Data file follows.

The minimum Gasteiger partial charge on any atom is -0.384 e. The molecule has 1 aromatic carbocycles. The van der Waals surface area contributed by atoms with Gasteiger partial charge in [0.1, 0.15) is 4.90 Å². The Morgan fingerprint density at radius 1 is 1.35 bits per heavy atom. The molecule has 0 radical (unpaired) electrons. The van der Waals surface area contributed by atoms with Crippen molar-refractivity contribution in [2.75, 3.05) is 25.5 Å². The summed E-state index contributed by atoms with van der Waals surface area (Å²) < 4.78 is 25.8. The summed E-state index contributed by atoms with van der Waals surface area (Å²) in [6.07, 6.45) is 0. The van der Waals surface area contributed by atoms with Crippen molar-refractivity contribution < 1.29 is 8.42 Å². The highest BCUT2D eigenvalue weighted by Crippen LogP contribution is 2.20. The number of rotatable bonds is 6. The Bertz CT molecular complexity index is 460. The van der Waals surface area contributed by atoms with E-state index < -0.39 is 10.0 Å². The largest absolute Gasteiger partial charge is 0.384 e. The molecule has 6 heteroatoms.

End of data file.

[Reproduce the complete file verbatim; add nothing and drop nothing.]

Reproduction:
The minimum Gasteiger partial charge on any atom is -0.384 e. The molecule has 1 aromatic carbocycles. The van der Waals surface area contributed by atoms with Gasteiger partial charge in [0.1, 0.15) is 4.90 Å². The Morgan fingerprint density at radius 1 is 1.35 bits per heavy atom. The molecule has 0 radical (unpaired) electrons. The van der Waals surface area contributed by atoms with Crippen molar-refractivity contribution in [2.75, 3.05) is 25.5 Å². The summed E-state index contributed by atoms with van der Waals surface area (Å²) < 4.78 is 25.8. The summed E-state index contributed by atoms with van der Waals surface area (Å²) in [6.07, 6.45) is 0. The van der Waals surface area contributed by atoms with Crippen molar-refractivity contribution < 1.29 is 8.42 Å². The highest BCUT2D eigenvalue weighted by Crippen LogP contribution is 2.20. The number of rotatable bonds is 6. The Bertz CT molecular complexity index is 460. The van der Waals surface area contributed by atoms with E-state index < -0.39 is 10.0 Å². The largest absolute Gasteiger partial charge is 0.384 e. The molecule has 6 heteroatoms.